So there we have it - Rowan's biggest problem has now been solved, thanks to Reshevsky's persuasive ways. Her aunt has bought her a ticket back to San Francisco for her. That's it. No more mention of the Reds, or of odd glass syringes and poisonous plants. All Rowan has to occupy herself with is this upcoming meeting with Matt Cater.
The last paragraph of my section becomes surreal - the author begins to comment on the complete lack of action going on in the novel. This insertion of an external evaluation of the lack of momentum of the plot is the first I've seen so far. The author has Rowan and Reshevsky converse about how they should spend their rest of the day. Should they play bridge? No - apparently Reshevsky thinks its an appalling game. They will play Monopoly instead! And that is what they did - for the next FIVE hours.My section does end with the sentence 'if I had known during the game what I found out soon after, I would have....'.
so you're up. give me something to work with other than images of consommes and roast duck.
Unfortunately, Reshevsky's Eureka moment is a bit of a dud, more of a Topeka moment. Problem is, like much of the story so far, there is no clear danger or restriction to have to plan around, which tends to remove the potential for creative subterfuge. I keep having to ask myself what the conflict is, and my amazement doesn't cease whenever I realize that it is simply that her aunt won't let her go home. Meanwhile she's going to discotheques with a Russian count until the wee hours. Kee isn't tailing them with a gun; no one's threatening her family; there's been no horse heads found in her bed.
Reshevsky's plan is, get this, to leave the breathless young woman A MESSAGE. Yes, do that, leave a message, Rowan. So she leaves a message that Cater should meet her at 10 P.M. Reshevsky's great idea is his choosing of a spot that would not be conspicuous: their house. Because she is staying there and no one will get suspicious. That's the clever idea! If Rowan lives through this, I'll bet she ends up dying in five years while viewing the end of Planet of the Apes when Charlton Heston happens upon the Statue of Liberty - it'll be too much of a mindfuck for her and "boom" her heart will shoot out her nose.
In the process of enlisting Reshevsky, Rowan ends up divulging some details about her situation to him, the indiscretion of which only hits her the next morning. That's because Rowan is shitfaced. Her and the Count go to a dance club filled with "oddly gyrating young men and women," which Reshevsky has a "degenerate urge to enjoy." Typical Russian Count, geez, they're all the same. Afterwards, Rowan passes out in the car (I think this is a reflex when returning to Staten Island) and wakes the next morning with dry mouth and no memory of disrobing. This part I could truly relate to.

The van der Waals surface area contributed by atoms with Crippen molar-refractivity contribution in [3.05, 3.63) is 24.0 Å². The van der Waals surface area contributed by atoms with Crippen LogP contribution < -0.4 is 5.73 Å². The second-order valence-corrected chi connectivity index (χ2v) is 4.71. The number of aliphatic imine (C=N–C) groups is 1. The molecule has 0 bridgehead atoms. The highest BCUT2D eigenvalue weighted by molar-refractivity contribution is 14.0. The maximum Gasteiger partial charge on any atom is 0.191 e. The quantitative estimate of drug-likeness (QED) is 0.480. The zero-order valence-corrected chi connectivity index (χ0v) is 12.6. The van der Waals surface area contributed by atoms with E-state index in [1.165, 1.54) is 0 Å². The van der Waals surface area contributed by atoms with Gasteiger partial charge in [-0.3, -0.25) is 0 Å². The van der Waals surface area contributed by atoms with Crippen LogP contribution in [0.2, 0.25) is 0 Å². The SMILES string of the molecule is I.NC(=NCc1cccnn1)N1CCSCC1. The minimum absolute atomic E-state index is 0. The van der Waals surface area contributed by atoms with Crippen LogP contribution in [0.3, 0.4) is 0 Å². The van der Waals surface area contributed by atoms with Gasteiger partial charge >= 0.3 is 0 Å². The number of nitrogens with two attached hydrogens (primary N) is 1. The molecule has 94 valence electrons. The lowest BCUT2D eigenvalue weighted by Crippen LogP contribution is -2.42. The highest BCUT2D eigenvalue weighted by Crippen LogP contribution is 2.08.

The next morning, Millie approaches Rowan and secretively tells her that she's been instructed not to speak to her. When this happens Rowan notes that "Reshevsky is "one of them." For a moment I was very surprised, feeling that I had missed a crucial detail. And, actually, I still don't know how Millie not being able to talk to Rowan implicates Reshevsky. Do you know? For a few short pages I thought we had a real plot twist, but towards the end of my section Rowan reconsiders the circumstances, and comes to believe the restriction could be part of a "general plan" that would not necessarily suggest the Count's involvement in a conspiracy. Would SOMEONE just do something decisive, already! I need hands in blenders, bodies in bags, "paws" in car grills. Give me some action, pleeease. I'm a slow-movie kind of guy; I sat through "Windwalker," viewed "The English Patient" twice in one night on and even got through a half an hour of Andy Warhol's, "Empire," before giving up, but EVERYONE has limits.
There's a funny passage at the end of my section:
Rowan asks Kee where Reshevsky is: "He is in the Greenhouse with Mrs. Dickson today," said the Chinese.
It's been a while since I could call someone "the Chinese" and not have to regret it.
I was watching Gilligan's Island the other day - remember I'm jobless - and something occurred to me. When I watched G.I. as a kid, I anticipated them getting rescued on every show, until, of course, Gilligan would forget to fasten something and the S.S. Minnow would sink in the lagoon. It wasn't until I was 11 or 12 that I began to see the show from a structural perspective, realizing that for the show to be sustainable as a revenue generator, the crew had to remain marooned indefinitely (it was only after the show was cancelled that they finally left...an escape that somehow involved the Harlem Globetrotters.) When I realized this, G.I. stopped being interesting to me. It was a moment of enlightenment. Similarly, to this day I can't stand Liam Neeson because, around the time I stopped watching G.I., I saw him on a talk show and realized that the entire interview was scripted. I lost my media virginity to Liam Neeson and Bob Denver. So that sucks.